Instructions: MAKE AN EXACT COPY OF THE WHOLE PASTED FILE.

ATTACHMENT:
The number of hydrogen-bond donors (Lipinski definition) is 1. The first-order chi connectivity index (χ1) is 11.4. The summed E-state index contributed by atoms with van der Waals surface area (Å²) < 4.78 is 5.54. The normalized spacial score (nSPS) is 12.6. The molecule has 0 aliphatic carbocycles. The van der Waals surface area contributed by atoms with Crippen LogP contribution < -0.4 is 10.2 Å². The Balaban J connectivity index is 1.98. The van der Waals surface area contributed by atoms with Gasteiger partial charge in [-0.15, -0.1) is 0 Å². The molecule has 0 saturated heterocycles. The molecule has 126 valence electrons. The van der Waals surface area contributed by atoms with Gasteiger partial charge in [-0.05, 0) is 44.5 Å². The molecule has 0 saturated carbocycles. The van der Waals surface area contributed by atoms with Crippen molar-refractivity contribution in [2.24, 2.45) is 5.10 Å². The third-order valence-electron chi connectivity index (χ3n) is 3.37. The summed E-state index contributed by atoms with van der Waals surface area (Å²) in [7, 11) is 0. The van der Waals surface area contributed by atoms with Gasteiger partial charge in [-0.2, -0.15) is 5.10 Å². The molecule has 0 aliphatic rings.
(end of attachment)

The number of hydrogen-bond donors (Lipinski definition) is 1. The first-order chi connectivity index (χ1) is 11.4. The summed E-state index contributed by atoms with van der Waals surface area (Å²) < 4.78 is 5.54. The normalized spacial score (nSPS) is 12.6. The molecule has 0 aliphatic carbocycles. The van der Waals surface area contributed by atoms with Crippen LogP contribution < -0.4 is 10.2 Å². The Balaban J connectivity index is 1.98. The van der Waals surface area contributed by atoms with Gasteiger partial charge in [-0.15, -0.1) is 0 Å². The molecule has 0 saturated heterocycles. The molecule has 126 valence electrons. The van der Waals surface area contributed by atoms with Gasteiger partial charge in [-0.05, 0) is 44.5 Å². The molecule has 0 saturated carbocycles. The van der Waals surface area contributed by atoms with Crippen molar-refractivity contribution in [2.24, 2.45) is 5.10 Å². The third-order valence-electron chi connectivity index (χ3n) is 3.37. The summed E-state index contributed by atoms with van der Waals surface area (Å²) in [7, 11) is 0. The van der Waals surface area contributed by atoms with Gasteiger partial charge in [-0.2, -0.15) is 5.10 Å². The molecule has 0 aliphatic rings.